• Disorientation or dizziness
  • Short-term memory issues
  • Slow reaction time
  • Drowsiness
  • Anxiety
  • Heart-palpitations
  • Tachycardia (rapid heartbeat)
  • Increased appetite with dry mouth1

THC Safety Considerations Summary: Unknowingly consuming too much THC, especially in the form of cannabis edibles, may result in disorientation, dizziness, drowsiness, anxiety, and tachycardia.

Edibles Are Both An Experiment & Commitment 

Consuming cannabis edibles is truly a self-experiment that requires both curiosity and patience. It will likely take several tries for you to find a dosage with an identifiable onset and duration time that you can rely on. 

It is for this reason that I always recommend to my students that they consume cannabis edibles in the safety of their own home when they have a significant amount of time, at least 24 hours, to stay put and comfortably enjoy the experience.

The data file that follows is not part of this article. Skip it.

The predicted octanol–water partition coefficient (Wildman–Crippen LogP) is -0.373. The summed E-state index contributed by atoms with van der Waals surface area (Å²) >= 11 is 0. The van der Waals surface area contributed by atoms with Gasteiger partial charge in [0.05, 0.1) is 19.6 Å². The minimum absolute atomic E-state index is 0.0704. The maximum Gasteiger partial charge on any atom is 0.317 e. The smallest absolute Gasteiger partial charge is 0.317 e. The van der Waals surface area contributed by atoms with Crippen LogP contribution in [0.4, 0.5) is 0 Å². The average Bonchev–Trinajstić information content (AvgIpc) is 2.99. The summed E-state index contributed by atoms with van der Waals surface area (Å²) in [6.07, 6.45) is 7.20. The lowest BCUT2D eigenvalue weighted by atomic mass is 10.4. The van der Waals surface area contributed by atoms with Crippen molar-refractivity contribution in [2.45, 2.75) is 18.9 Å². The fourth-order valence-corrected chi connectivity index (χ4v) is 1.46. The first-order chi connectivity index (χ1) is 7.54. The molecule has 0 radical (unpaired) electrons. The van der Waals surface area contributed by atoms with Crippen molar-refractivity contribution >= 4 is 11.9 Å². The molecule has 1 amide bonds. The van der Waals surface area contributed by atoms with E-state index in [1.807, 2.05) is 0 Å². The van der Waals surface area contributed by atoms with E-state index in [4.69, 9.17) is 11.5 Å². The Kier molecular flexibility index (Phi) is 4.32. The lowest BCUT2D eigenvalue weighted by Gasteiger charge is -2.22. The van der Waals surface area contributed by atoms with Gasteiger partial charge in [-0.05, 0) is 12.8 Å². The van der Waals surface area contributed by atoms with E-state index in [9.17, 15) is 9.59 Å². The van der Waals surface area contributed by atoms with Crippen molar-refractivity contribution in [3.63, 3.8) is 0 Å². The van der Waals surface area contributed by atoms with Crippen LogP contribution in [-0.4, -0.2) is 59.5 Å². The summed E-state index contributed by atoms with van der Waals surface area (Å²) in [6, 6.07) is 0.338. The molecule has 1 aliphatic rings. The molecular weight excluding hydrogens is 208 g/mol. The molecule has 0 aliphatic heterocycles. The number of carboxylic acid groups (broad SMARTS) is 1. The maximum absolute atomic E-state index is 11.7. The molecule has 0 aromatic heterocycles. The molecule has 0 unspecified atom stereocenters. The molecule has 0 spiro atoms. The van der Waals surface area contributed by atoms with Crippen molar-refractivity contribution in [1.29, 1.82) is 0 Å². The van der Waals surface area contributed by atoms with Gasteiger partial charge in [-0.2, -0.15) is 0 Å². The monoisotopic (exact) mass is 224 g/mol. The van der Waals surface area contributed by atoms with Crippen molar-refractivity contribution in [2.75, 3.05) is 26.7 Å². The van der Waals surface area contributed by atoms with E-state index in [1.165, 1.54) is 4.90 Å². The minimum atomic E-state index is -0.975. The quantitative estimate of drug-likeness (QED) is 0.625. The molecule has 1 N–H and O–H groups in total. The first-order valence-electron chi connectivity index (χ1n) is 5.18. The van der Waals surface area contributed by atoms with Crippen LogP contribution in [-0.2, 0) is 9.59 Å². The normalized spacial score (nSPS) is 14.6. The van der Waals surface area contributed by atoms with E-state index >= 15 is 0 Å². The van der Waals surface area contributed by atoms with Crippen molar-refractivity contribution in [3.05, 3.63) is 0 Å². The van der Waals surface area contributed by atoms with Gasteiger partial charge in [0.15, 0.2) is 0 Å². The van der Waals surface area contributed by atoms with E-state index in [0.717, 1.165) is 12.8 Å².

Experimenting with dosages and duration times requires a time commitment from yourself. With the notoriously delayed onset and duration time of edibles, you should plan on devoting at least 6-12 hours to your experience.

During this time, plan to be safe in your home with no need to travel anywhere, no driving a car, and no operating heavy machinery.

Edibles Are a Commitment Summary: The delayed onset time and unknown intoxicating response meaning that it may take a few tries for you to find your perfect dose or edible recipe. Consuming cannabis edibles is both a self-experiment and a time commitment.

Dosing Recommendations for Beginners

With cannabis, there is no such thing as standard dosing recommendations, as cannabis affects everyone differently. Everyone’s body metabolizes cannabis differently.